"Mind-Mapping": How We Manipulate the People We Love
Continued from previous page
While attachment therapists focus on children not feeling “seen” (internalized) by parents, a more common childhood trauma occurs when children see their parents. As in Stanley and Kristin’s case, good mind-mapping can be traumatizing because children see their parents as they really are. Lots of parents are unlovable, unworthy of respect, and some are even actively malevolent. When children map out these parents’ minds, they become traumatized. The combination of disgust and hatred such parents engender is so hard for children to cope with that it welds the child to the parent like superglue. These children become hypervigilant, “blind,” and skilled at masking their minds.
Kristin then said to Stanley, “When I looked at how you’ve tortured me—and sex isn’t the only way you’ve done it—I also saw myself. I torture you, too. I’m constantly late and make you wait, though I know you hate this, and I complain about how your mother tries to take advantage of you. I act like I’m standing up for you, but I’m actually pushing you to stand up to her though I know you don’t want to do this. This doesn’t mean I forgive you for what you’ve done to me. I’m not perfect, but I think you’re crueler than I am.” Stanley nodded in agreement.
“I’ll never get back the time I’ve wasted trying to be understanding and supportive. Those opportunities for good sex with someone who values me are gone, but I’m not willing to give this up forever. If Dr. Schnarch can help us cure your rapid ejaculation, I’m willing to see what happens between us. But if you torture me while we’re solving this—or afterward—believe me, this marriage is over.”
I wasn’t surprised Kristin was confronting herself. I’ve found that if I can get the best in one partner to stand up—by which I mean people’s ability to confront themselves and take responsibility for what they truly want in their relationship—it triggers the best in the other partner to do likewise. This isn’t reducible to lockstep reciprocity, because first steps are taken without knowing what the partner’s response will be, and without assurance the partner will do likewise. This virtuous cycle rests on unilateral self-confrontation, not coregulation.
In Praise of Differentiation
Conventional wisdom in couples therapy says troubled couples have to get more securely attached before they can differentiate. But repeatedly I see troubled couples differentiate first—which leads to stabler marriages. I believe couples have to stop manipulating their stories and tampering with facts to keep their relationship together. Far from being impossible or improbable, this is the way relationships really work. Realizing this yields a different kind of experience in therapy—not one of safety and hovering support, but one in which higher anxiety and pressure and faster pace of change emerge, as people realize their full capacity to meet the adult challenges of life.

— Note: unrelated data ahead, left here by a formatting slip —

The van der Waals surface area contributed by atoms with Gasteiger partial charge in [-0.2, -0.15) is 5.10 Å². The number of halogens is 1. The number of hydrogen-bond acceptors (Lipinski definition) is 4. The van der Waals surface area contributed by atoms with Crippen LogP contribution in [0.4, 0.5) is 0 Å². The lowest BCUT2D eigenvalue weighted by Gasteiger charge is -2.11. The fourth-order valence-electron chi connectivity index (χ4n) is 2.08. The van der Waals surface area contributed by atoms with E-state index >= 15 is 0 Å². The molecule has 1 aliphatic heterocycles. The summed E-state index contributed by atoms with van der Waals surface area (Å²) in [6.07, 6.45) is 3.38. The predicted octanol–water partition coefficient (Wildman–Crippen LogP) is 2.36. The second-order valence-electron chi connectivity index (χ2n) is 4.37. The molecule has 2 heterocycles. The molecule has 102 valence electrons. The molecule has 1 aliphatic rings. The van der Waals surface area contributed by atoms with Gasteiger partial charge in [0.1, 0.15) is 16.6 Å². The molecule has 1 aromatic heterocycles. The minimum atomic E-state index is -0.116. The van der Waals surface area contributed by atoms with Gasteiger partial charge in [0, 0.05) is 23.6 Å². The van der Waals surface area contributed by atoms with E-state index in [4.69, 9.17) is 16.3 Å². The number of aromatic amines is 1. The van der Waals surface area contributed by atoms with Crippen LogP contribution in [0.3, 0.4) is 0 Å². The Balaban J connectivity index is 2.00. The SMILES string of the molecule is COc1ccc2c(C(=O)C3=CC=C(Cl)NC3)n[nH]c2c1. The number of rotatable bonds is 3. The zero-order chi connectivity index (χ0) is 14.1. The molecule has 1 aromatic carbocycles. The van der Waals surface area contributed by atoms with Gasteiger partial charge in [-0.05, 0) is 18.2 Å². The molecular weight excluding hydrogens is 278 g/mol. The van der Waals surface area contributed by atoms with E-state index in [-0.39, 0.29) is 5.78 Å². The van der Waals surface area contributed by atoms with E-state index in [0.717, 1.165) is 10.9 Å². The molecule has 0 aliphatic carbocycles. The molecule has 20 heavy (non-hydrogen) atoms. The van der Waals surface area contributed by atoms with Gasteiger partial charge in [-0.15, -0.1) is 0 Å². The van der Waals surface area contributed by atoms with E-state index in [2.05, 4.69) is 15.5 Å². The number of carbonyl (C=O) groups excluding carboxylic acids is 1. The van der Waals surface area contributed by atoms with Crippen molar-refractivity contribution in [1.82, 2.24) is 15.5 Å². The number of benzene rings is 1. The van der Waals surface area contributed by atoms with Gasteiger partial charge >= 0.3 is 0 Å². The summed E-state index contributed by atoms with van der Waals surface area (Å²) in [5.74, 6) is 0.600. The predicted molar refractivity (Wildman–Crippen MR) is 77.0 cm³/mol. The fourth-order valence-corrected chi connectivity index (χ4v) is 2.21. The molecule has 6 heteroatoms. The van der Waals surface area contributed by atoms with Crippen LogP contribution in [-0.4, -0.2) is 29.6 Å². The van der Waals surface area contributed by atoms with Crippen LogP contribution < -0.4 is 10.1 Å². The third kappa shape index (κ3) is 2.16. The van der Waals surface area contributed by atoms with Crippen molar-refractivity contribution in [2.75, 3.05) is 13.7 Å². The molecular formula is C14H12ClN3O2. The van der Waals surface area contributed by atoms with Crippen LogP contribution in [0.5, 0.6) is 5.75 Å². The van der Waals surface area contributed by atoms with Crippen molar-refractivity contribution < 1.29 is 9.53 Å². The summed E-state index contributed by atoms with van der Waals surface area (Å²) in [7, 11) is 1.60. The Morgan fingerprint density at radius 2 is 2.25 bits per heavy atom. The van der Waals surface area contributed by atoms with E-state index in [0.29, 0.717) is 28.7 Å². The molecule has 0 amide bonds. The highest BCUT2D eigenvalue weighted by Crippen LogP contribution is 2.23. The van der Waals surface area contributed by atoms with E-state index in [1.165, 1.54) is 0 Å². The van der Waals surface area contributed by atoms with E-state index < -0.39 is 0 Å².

My main focus as a therapist is to facilitate differentiation, by which I mean people’s ability to balance humankind’s two most fundamental drives: our desire for attachment and connection, on the one hand, and our desire to be an individual and direct the course of our own lives, on the other. The latter refers to the ability to hold on to yourself when important people in your life pressure you to conform. Differentiation yields emotional autonomy—the basis of healthy interdependence and the foundation for intimacy and stability in long-term relationships.
In working with couples, it’s crucial to distinguish two different kinds of intimacy: “other-validated intimacy” and “self-validated intimacy.” Other-validated intimacy is when one partner discloses and the other reciprocates with acceptance, validation, empathy, and support. This is a hallmark of attachment-based therapy. By contrast, self-validated intimacy results from confronting yourself, self-disclosing even if your partner won’t accept, empathize, validate, or support what you’re saying, and providing your own validation.